Prostate health is a topic that often takes a backseat in men’s discussions about well-being. Roughly 13% of men will be diagnosed with prostate cancer during their lifetime, only 2-3% will die from it. BPH, or enlarged prostate, will affect about 50% of men between the ages of 51 and 60, and that number jumps to 70% among men aged 60 to 69 and around 80% of men over 70 years of age. At KCUC, we routinely diagnose both conditions in our patients. Understanding the relationship between an enlarged prostate and prostate cancer is crucial for maintaining overall health.
Understanding Enlarged Prostate
Enlarged prostate, also known as benign prostatic hyperplasia (BPH), is a common condition among aging men. The prostate, a walnut-sized gland that surrounds the urethra, tends to enlarge naturally with age. While the exact cause of BPH is not fully understood, hormonal changes and genetic factors are believed to contribute to its development.
Causes of Enlarged Prostate
The actual cause of prostate enlargement is unknown. Factors linked to aging and changes in the cells of the testicles may have a role in the growth of the gland, as well as testosterone levels. These factors may play a role:
- Age: The risk of an enlarged prostate increases with age, with most men experiencing some degree of prostate enlargement as they grow older.
- Hormonal Changes: Changes in hormone levels, particularly an increase in dihydrotestosterone (DHT), play a role in the development of an enlarged prostate.
- Family History: Men with a family history of BPH may be more prone to developing an enlarged prostate.
Symptoms of Enlarged Prostate
Recognizing the symptoms of an enlarged prostate is essential for seeking timely medical attention. Common symptoms include:
- Frequent Urination: Increased frequency of urination, especially during the night.
- Weak Urine Stream: Difficulty initiating or maintaining a strong urine stream.
- Urinary Urgency: Sudden and strong urges to urinate.
- Incomplete Emptying: A feeling that the bladder is not fully emptied after urination.
Does an Enlarged Prostate Increase the Risk of Prostate Cancer?
It’s essential to clarify that having an enlarged prostate does not directly increase the risk of prostate cancer. However, both conditions share some common risk factors, such as age and family history. Additionally, African American men are 1.7 times more likely to be diagnosed with (and 2.1 times more likely to die from) prostate cancer than white men. Because the symptoms of an enlarged prostate can sometimes mask the early signs of prostate cancer, regular check-ups and screenings are critical for early detection of prostate cancer.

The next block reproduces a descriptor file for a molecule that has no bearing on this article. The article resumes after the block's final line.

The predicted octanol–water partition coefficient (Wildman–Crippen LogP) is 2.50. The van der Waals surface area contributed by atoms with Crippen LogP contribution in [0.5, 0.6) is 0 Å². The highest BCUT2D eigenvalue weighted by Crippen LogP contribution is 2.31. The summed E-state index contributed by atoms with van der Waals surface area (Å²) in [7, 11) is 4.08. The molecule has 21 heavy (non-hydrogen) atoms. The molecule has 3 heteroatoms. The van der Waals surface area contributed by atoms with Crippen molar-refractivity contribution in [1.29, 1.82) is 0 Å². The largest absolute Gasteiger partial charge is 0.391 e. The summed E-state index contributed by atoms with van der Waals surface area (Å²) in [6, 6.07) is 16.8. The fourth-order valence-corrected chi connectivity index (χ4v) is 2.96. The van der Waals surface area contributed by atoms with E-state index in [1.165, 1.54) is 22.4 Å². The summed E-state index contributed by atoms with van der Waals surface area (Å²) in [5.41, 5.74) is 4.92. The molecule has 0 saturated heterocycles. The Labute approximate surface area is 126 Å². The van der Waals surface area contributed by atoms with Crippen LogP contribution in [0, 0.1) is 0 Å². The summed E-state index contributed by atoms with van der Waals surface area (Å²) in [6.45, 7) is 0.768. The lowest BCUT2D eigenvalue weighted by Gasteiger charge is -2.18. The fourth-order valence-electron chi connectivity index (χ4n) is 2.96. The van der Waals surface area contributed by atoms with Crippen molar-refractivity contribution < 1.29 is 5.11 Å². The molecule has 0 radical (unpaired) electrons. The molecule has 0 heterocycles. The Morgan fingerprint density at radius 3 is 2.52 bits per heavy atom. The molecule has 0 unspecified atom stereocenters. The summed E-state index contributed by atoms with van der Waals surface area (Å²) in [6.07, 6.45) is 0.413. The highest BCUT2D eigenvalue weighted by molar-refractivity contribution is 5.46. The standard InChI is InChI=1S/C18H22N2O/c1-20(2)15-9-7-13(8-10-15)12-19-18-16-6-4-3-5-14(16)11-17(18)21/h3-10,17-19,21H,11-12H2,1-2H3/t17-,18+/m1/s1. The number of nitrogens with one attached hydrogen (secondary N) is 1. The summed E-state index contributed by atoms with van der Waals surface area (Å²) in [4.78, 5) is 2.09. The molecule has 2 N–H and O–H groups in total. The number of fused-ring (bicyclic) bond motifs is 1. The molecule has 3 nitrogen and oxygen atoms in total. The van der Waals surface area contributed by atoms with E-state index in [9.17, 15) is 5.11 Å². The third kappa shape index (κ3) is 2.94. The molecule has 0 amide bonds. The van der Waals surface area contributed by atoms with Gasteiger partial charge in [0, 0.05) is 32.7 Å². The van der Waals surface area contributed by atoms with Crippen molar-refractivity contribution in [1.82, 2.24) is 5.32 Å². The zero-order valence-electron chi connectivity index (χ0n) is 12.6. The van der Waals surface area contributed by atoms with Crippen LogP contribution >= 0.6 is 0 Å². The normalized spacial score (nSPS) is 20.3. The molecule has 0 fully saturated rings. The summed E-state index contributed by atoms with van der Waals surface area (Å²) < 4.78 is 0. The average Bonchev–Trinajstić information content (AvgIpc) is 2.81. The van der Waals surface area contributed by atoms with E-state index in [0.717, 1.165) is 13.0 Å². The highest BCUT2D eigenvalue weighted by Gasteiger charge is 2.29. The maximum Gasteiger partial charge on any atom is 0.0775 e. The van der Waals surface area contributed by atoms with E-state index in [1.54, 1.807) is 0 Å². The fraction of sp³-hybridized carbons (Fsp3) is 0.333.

The Importance of Prostate Exams
Regular prostate exams, including digital rectal exams (DRE) and prostate-specific antigen (PSA) blood tests, are crucial for early detection of prostate cancer. While an enlarged prostate itself may not lead to cancer, these screenings can help identify any abnormal changes in the prostate that may warrant further investigation.
Understanding the relationship between an enlarged prostate and prostate cancer is vital for men’s health. While an enlarged prostate does not directly increase the risk of cancer, both conditions share common risk factors. Recognizing the symptoms of an enlarged prostate and prioritizing regular prostate exams are key steps in maintaining prostate health and catching potential issues early on. Don’t wait for symptoms to worsen – consult with your healthcare provider and make proactive choices to safeguard your well-being.
Early Detection Saves Lives
Because over 90% of prostate cancer cases are discovered in the early stages, (before it has spread or when it has only spread to limited areas in the pelvic regions) the tumors are more likely to respond to treatment. Prostate cancer has one of the highest curability rates of all types of cancer. In the U.S., the 5-year survival rate with prostate cancer is close to 98%. But it must be caught in the early stages for the best chance of survival.
How Often Should You Get a Prostate Exam?
It’s essential for men to have their initial prostate exam to establish a baseline for future comparisons. At KCUC, we recommend regular prostate cancer screening in men starting at age 40-55, depending on personal risk factors, and continuing every 1-2 years until at least age 70-75 depending on individual overall health and life expectancy. African American men and men with a family history of prostate cancer should start screening at age 40. Prostate cancer screening should consist of a PSA blood test and prostate exam.
KCUC Treats the Most Prostate Cancer Patients in KC
At KCUC Urology and Oncology, we treat more prostate cancer patients than anyone else in the KC area, and we also offer treatments for enlarged prostate. If you or a loved one has been diagnosed with BPH, learn about the best and latest treatments for enlarged prostate. If you have been diagnosed with prostate cancer, learn about cutting-edge prostate cancer treatment options. Enlarged prostate and prostate cancer – we help hundreds of patients with both conditions.
If you are a man over 40 years old and you don’t know your PSA number, make an appointment to have a prostate screening and PSA test. You can either discuss it with your primary care physician or go directly to a urologist. Contact one of the over 30 KCUC Urology and Oncology locations throughout Kansas and Missouri to schedule an appointment. At KCUC, you see the best in KC.